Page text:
The coronavirus pandemic is fueling complex government responses to campaigns, rallies, and ballot counting related to the election. In early July, the Sri Lankan government issued strict health guidelines regarding election campaigning. At political rallies, attendees must wear face masks, maintain one meter of distance, and have access to a handwashing station. Attendance is limited to three hundred for normal rallies and five hundred for rallies with party leaders.
In mid-July, Sri Lankan authorities ran a simulated election in four of the island’s twenty-two electoral districts to ensure the proper functioning of coronavirus-safe protocol. The initiative was successful, but a spike in coronavirus cases around the same time caused the prime minister to cancel rallies.
Sri Lanka’s National Elections Commission made special provisions for people under quarantine to vote but later retracted the initiative citing obstacles to the plan. Once citizens cast their votes across the country, election results will not be tabulated until the following day for the first time since the 1970s: this will better allow election officials to abide by health guidelines.
3. What is the current state of governance in Sri Lanka under Gotabaya and how will a SLPP parliamentary majority impact it?
Sri Lanka is currently in constitutionally uncharted territory. President Gotabaya legally dissolved parliament in early March in anticipation of the elections. Despite the postponed elections, he has refused to reconvene it in the meantime. In early June, Sri Lanka exceeded its constitutional three-month maximum for a parliamentary recess, meaning that as of August, Gotabaya will have enjoyed two months without legislative oversight. During this time, the president created several task forces composed almost entirely of Sinhalese military and police officials: one task force is vaguely charged with creating a “virtuous society” and eradicating “anti-social behavior,” while another justifies the expropriation of Hindu and Muslim land in Sri Lanka’s Eastern Province under the pretext of Buddhist archaeological preservation. Each task force is ripe for weaponization against political enemies.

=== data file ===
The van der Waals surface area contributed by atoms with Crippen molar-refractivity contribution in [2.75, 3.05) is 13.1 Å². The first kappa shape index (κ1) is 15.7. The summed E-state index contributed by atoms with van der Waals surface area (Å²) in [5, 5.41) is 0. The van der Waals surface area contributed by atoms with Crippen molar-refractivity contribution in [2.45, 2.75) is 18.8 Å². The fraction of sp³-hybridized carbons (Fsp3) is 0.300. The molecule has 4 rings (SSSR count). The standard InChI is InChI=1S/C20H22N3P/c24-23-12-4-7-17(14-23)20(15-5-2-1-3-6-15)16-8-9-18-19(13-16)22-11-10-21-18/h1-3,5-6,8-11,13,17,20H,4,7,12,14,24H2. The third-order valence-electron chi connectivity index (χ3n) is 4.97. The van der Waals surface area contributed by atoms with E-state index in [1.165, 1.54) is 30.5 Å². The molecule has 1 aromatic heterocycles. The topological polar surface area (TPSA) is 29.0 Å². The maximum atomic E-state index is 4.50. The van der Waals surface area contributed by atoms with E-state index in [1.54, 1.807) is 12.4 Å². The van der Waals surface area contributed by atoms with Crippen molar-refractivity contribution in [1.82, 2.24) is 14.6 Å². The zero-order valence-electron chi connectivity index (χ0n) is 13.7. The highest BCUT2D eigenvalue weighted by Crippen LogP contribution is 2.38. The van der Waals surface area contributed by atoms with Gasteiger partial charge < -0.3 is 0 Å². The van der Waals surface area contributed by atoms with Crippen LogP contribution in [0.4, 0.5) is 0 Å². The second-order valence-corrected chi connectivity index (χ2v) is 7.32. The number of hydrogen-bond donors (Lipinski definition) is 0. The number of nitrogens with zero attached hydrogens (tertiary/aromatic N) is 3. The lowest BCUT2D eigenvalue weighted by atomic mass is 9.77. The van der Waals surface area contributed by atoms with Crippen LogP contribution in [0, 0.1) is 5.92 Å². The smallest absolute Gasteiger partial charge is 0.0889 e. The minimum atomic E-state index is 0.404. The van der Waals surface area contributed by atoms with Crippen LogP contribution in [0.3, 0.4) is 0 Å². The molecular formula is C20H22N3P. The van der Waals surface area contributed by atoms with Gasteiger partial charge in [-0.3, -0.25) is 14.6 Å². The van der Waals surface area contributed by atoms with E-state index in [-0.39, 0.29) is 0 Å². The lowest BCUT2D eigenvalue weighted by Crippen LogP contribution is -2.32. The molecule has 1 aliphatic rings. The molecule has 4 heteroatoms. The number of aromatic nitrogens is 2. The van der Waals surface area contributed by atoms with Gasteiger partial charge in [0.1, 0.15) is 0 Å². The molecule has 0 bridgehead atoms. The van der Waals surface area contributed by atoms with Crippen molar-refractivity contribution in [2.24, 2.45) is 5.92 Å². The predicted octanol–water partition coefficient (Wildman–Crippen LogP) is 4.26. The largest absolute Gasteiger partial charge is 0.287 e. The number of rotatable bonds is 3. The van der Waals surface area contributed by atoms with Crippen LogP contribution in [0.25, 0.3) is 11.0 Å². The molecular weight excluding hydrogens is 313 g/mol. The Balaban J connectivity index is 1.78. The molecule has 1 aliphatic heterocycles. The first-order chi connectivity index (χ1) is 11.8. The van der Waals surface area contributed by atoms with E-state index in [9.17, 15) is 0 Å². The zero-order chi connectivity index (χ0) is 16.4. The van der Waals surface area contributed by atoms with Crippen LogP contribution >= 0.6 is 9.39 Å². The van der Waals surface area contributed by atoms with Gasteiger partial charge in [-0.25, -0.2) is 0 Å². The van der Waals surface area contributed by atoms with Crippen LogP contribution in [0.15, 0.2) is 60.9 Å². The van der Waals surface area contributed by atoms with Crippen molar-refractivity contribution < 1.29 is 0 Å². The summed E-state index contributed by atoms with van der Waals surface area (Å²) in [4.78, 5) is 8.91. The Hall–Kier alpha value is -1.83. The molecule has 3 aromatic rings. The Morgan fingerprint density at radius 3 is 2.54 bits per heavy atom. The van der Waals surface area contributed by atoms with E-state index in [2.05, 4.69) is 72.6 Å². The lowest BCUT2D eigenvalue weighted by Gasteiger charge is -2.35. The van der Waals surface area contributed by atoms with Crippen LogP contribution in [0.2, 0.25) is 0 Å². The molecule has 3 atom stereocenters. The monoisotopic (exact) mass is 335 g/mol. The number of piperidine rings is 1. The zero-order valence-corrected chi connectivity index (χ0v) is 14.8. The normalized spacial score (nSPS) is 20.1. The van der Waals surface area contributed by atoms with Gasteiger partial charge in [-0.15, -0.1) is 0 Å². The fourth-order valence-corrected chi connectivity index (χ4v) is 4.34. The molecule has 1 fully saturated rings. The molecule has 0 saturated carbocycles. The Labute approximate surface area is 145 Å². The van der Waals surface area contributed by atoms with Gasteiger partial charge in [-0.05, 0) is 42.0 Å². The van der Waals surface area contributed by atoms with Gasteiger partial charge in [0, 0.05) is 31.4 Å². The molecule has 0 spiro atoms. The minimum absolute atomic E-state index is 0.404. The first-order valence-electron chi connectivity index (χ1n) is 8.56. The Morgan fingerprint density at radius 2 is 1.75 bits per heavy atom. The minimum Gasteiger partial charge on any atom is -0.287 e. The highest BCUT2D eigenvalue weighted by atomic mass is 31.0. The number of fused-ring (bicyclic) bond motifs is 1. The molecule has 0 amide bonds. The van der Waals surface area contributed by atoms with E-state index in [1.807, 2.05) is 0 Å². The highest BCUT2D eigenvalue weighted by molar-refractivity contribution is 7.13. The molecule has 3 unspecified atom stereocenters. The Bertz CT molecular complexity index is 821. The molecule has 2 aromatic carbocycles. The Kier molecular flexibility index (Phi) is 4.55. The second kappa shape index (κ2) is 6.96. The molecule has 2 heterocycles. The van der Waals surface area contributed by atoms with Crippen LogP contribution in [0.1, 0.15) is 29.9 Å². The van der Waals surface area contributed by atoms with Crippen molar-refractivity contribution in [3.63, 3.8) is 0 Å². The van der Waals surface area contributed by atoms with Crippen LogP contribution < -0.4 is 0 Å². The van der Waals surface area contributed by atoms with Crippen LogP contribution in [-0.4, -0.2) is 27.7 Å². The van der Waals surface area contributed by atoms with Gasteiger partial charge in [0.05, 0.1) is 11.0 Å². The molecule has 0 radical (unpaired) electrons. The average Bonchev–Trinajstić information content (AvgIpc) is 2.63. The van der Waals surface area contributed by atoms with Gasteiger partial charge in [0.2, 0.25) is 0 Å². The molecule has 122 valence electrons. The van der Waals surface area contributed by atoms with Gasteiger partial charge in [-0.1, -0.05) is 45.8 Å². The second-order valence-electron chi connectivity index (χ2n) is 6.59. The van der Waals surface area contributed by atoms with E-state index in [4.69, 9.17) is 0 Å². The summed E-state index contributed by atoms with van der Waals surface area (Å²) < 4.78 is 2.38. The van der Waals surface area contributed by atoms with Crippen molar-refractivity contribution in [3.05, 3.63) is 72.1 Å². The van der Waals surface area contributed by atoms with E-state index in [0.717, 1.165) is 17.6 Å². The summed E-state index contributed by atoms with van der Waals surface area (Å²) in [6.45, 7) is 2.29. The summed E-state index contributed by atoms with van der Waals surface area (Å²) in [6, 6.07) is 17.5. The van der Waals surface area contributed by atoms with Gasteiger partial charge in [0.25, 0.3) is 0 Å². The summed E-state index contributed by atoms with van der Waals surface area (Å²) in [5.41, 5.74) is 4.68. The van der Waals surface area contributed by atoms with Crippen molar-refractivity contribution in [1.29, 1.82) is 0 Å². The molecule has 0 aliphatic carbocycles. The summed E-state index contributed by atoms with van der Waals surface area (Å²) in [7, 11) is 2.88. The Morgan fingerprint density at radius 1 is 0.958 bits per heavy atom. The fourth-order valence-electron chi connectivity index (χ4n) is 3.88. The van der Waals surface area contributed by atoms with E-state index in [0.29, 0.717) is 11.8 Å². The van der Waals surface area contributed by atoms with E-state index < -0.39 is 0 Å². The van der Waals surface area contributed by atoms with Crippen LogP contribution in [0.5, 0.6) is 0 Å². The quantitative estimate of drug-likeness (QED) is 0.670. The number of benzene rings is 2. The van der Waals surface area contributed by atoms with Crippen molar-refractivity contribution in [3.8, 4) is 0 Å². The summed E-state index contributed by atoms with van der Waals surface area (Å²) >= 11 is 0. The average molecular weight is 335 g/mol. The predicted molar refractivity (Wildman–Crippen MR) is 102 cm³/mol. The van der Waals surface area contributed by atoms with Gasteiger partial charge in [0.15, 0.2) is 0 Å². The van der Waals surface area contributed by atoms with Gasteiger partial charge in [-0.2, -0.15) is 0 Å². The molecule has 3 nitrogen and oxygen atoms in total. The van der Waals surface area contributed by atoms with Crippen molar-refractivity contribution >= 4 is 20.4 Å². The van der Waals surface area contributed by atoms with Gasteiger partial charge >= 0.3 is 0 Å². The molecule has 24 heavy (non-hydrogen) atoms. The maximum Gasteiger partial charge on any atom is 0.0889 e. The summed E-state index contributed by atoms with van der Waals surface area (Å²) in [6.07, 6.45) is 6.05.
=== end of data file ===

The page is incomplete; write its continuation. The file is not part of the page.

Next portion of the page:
With a SLPP majority in parliament, the democratic erosion that has marked Gotabaya’s governance can be expected to persist, if not intensify. As Sri Lanka lurches towards authoritarianism, it will be less tolerant of the international community’s criticism. Gotabaya’s government has already abandoned or stalled any meaningful transitional justice initiative. It has likewise rejected a recent report from a UN Special Rapporteur that expressed alarm at a high degree of democratic backsliding under the new administration. Prime Minister Mahinda, meanwhile, is quick to dismiss minority grievances or demands for political devolution as ploys to divide the country. A SLPP win in the upcoming elections would validate the Rajapaksas’ Buddhist nationalist agenda at the expense of minorities.
4. What are the geopolitical dynamics of the upcoming parliamentary elections?
An immediate priority of the newly elected parliament will be to address Sri Lanka’s increasingly precarious financial standing. India and China have long vied for political and economic influence in Sri Lanka, and the currently imperiled financial status of the country is predicted to offer India and China an entrance. The direction in which parliament looks for assistance will be determined by the party in power.
During his presidency, Mahinda steered Sri Lanka towards China, primarily through a slew of ambitious Chinese-contracted infrastructure projects. Gotabaya seems to be following in his brother’s footsteps by signing onto over one billion dollars in pandemic relief loans from Beijing. Not only does the Chinese government have ties to influential Buddhist leaders in Sri Lanka, but it’s widely believed that Beijing actively supported Mahinda’s ultimately unsuccessful 2015 presidential bid. A SLPP parliamentary majority will facilitate Gotabaya’s closer embrace of Chinese solutions.
Delhi remains in the picture as Sri Lanka’s bilateral trade with India rivals that of with China. Currently, Sri Lanka and the Reserve Bank of India are finalizing a $400 million currency swap agreement to aid the island’s COVID-19 recovery efforts.
As China-India tensions escalate with their recent border dispute however, the two nations will aim to increase their clout in Sri Lanka and seek to benefit from the island’s strategic position in the Indian Ocean. An SLPP-led government can be expected to draw Sri Lanka away from India and closer to China given the president’s orientation towards Beijing as well as the Chinese government’s ability to offer Sri Lanka pandemic relief loans.
An SLPP two-thirds parliamentary majority is not a forgone conclusion—neither is the scrapping of the 19th Amendment. Yet, even if the opposition prevents the president’s party from securing a supermajority, the current moment’s prevailing ethnonationalism spells trouble for minority welfare and constitutional rule of law in Sri Lanka.
Phillip Baumgart is an intern in the Atlantic Council’s South Asia Center./Atlanticcouncil